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Logistics Costs Increase to $1.63 Trillion in 2019

Transport Topics Connor D. Wolf June 24, 2020

Business logistics costs increased marginally in 2019 as conditions in the sector normalized, but the COVID-19 pandemic has brought uncertainty to the outlook for 2020, the Council of Supply Chain Management Professionals announced in a June 23 report. The 2020 CSCMP State of Logistics Report found that United States Business Logistics Costs increased 0.6% to $1.63 trillion last year, a figure that comprised 7.6% of the nation’s total $21.43 trillion domestic gross domestic product. The marginal growth in costs last year reflected a return to balance for the logistics sector after soaring costs in 2018, said Michael Zimmerman, a partner with A.T. Kearney, which co-authored the report.

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Technology/Innovation

New technology offering from Convoy has a sharp focus on safety

Logistics Management Jeff Berman June 24, 2020

The company explained that this offering identifies the safest carriers into its network, resulting in 16% fewer accidents than the industry average, as per FMCSA data, by processing millions of records on a daily basis, in order to better gauge, or correlate, the relationship between carrier safety events like speeding violations or vehicle maintenance, as well as related crash data. What’s more, Convoy also explained that by providing shippers with access to a safer carrier network, the subsequent results include an increase in on-time deliveries and shippers’ cost savings, a byproduct of lower claim rates and fewer cargo incidents.

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Hyliion CEO: Merger will pave way for high-volume hybrid tech production

Transport Dive Jim Stinson June 24, 2020

Hyliion, an electrified powertrain company that specializes in upgrading Class 8 trucks, will become a publicly traded company by merging with Tortoise Acquisition, an acquisition firm focused on green commercial transportation. The announcement follows a similar and recent path taken by Nikola's March 3 merger with VectoIQ. Nikola agreed to merge with the acquisition company to create a company focused on the development of zero-emission trucks. The new company remained NASDAQ-listed under a new ticker symbol, "NKLA." Nikola began trading as such on June 4.

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Government/Safety

FMCSA’s Mullen says agency looking into carriers’ claims of broker transparency violations

CCJ June 24, 2020

Mullen said the agency had received allegations of violations of the provision – instances where a motor carrier hadn’t signed away its right to review a transaction record, which some brokers require in their contracts, yet the broker failed to “provide the data required by the regulation,” Mullen said. “It’s not a lot” of cases. “Maybe five to ten allegations. … We’re investigating those. There’s been a notice of violation issued to a broker that didn’t provide it and we verified that the motor carrier didn’t waive it.”

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California regulator: ‘A remarkable time in history’ for clean truck innovation

Freight Waves Linda Baker June 24, 2020

California air quality regulators are poised to rev up the state’s electric truck industry. On June 25, the Air Resources Board is expected to approve the nation’s first electric truck sales mandate, which would require truck manufacturers to sell an increasing percentage of zero emissions vehicles. By 2035, about 60% of all medium and heavy-duty trucks sold in the state would need to be electric. Years in the making, the proposed standard is considered a key piece of the California strategy to reduce air pollution and greenhouse gas emissions while accelerating the transition to a clean transportation economy.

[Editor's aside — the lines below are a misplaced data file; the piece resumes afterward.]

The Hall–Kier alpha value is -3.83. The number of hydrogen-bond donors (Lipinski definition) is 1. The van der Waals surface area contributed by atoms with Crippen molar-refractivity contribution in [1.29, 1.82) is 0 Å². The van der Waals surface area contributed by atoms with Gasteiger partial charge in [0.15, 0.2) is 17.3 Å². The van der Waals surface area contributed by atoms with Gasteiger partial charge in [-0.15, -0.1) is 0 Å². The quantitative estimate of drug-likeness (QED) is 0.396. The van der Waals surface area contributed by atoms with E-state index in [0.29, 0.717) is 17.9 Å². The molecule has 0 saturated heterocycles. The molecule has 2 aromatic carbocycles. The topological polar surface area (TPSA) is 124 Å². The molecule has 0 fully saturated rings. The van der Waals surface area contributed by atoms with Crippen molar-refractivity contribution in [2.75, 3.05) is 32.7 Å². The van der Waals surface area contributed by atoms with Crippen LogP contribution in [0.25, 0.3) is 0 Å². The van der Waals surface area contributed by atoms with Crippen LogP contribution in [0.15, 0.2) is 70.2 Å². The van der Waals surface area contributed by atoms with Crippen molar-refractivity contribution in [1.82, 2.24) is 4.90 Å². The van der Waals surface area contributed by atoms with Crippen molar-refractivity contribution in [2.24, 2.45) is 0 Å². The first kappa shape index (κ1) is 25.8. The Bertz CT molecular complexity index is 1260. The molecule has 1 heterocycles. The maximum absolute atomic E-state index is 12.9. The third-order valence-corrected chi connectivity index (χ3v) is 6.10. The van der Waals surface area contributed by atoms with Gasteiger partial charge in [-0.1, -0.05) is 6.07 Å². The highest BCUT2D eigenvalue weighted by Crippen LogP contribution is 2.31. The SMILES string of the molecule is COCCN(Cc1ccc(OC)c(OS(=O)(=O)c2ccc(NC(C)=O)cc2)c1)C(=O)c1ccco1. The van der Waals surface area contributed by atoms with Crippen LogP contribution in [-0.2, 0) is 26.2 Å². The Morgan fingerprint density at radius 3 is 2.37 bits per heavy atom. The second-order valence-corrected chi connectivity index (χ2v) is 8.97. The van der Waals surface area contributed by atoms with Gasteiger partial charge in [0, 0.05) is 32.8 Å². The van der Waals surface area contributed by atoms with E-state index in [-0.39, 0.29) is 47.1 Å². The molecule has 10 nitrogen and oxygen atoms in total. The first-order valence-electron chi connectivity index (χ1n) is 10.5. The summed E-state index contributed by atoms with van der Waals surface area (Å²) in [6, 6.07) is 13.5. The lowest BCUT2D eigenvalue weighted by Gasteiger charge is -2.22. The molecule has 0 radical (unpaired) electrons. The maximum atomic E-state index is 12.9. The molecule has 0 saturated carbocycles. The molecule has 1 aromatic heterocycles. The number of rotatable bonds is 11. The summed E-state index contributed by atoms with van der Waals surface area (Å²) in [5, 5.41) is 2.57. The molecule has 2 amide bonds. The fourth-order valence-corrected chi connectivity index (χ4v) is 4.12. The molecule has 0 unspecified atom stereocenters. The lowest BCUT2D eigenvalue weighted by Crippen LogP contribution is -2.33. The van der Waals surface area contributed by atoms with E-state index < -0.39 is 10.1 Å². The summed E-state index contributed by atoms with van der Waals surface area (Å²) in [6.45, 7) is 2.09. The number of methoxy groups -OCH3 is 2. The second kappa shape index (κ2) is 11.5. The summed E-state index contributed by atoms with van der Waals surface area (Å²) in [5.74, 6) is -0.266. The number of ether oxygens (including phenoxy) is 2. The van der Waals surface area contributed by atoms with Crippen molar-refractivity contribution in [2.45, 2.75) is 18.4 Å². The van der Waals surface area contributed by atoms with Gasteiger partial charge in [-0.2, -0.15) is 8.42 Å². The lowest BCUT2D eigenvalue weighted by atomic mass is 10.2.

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Nuclear Jury Awards Against Truckers on the Rise, ATRI Study Shows

Transport Topics Eric Miller June 24, 2020

“Five particular factors brought against a defendant yielded 100% verdicts in favor of the plaintiff. These issues included hours-of-service or log book violations, lack of a clean driving history, driving under the influence of controlled substances, fleeing the scene of the crash and health-related issues.”

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HOS, clearinghouse top of mind for TCA, FMCSA leaders

Fleet Owner Jon Hitch June 24, 2020

“Flexibility was our big issue: that 14-hour clock and the ability to stop that,” Heller said. “Finding that 7/3 split and being able to break up the day is paramount.” He said the TCA would have preferred a 6/4 and 5/5 split, but technology may make way for that possibility in the next few years. “We've got tools and devices on our trucks nowadays that are tracking some of these things, and we’ll know much better a year or two down the road whether that window to a six and four split or five and five split can actually be opened again,” Heller said. Nemo believed the 5/5 split going away led to drivers leaving. “I really think that the 'empty-nester type' husband and wife teams would come back,” he said, asking Mullen if that may someday return. “The door certainly is not shut to that,” Mullen said. “An option is to do a pilot program on allowing six and four or five and five to study it that way.

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Pandemic, recession overshadow USMCA

The Journal of Commerce William B. Cassidy June 24, 2020

USMCA on its way, but overshadowed The economic ruin is overshadowing the implementation of the United States-Mexico-Canada Agreement, or USMCA, which will replace the 1994 North American Free Trade Agreement July 1. “This should be a wonderful moment for North America,” said Patrick Ottensmeyer, president and CEO of Kansas City Southern Railway (KCS). “We’ve removed a cloud of uncertainty.” The agreement “creates years of certainty in the investment and trade climate” for Mexico as well as the United States and Canada, Ottensmeyer said. “I do believe we’ve removed that impediment to investment. There were many moments along the rollercoaster ride of negotiating a new agreement that many of us said it’s not going to happen,” he said.